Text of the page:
The prayer plant is a type of houseplant in the Marantaceae family. Its leaves are spotted, often with striking colors. At night it slowly rolls its leaves up, hence the name prayer plant. The plant can be particular about its growing conditions and typically likes warm, humid weather. It is native to Africa and is in the same plant family as the arrowroot plant, which is commonly used to make food thickeners.
Growing a prayer plant can present a few challenges. It does not like chlorine or fluorine in the water, and it requires a good deal of humidity to flourish. It also generally requires a regular dose of a balanced plant food. The prayer plant may best thrive in the moist environment of a terrarium or in a grouping of other plants. Placing a it on a waterproof tray covered with pebbles and water is another way to provide enough humidity for the plant to thrive.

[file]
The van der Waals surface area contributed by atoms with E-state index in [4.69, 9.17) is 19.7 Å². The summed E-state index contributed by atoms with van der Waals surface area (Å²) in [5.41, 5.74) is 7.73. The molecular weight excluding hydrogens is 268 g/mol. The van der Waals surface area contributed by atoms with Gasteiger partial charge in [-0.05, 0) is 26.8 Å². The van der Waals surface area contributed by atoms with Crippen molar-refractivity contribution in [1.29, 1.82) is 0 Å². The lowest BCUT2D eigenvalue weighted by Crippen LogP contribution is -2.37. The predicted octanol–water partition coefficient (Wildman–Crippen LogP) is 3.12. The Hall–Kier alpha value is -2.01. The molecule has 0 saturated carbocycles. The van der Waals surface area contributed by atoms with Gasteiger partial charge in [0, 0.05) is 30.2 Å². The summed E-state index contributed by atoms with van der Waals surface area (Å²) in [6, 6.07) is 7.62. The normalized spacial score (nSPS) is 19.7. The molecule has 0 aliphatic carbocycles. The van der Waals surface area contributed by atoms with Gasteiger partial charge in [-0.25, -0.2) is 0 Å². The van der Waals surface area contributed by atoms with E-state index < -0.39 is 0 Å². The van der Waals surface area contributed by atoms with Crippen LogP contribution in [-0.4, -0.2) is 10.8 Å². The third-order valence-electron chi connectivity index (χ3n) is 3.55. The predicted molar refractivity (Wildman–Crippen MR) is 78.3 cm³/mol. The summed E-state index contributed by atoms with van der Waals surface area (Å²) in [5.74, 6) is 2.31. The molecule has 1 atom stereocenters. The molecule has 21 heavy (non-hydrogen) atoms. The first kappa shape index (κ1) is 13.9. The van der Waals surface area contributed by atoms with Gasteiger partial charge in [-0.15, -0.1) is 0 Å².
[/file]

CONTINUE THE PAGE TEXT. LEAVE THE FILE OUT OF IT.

The prayer plant typically likes light soil. A potting mix that contains perlite or other absorbent material may best support the roots. The perlite absorbs water and releases it to the roots over time, helping to avoid soggy soil. The plant responds well to water that has stood overnight in a bowl or jar, which allows the chlorine and fluorine in tap water to evaporate. The prayer plant can generally tolerate a broad range of pH levels in the soil, from 6.1 all the way to 7.8.
Under the right conditions, the prayer plant is a prolific grower. It can reach 15 to 18 inches (38 to 46 cm) tall when mature. When the plant outgrows its pot, it can be removed and the roots carefully separated to create new potted plants. The new plant may experience transplant shock, but given enough humidity and regular watering, it usually will recover.
Few plants reveal their satisfaction with the light they receive quite like the prayer plant. When they do not close their leaves at night, they are searching for more light before they can rest. Moving the plant to a brighter location can help it receive an adequate amount of light. Since the plant likes moderately warm temperatures, it may be tempting to place it next to a sunny window in the winter, but that may stunt its growth. Windows can let in a lot of cold air, something the it does not tolerate well.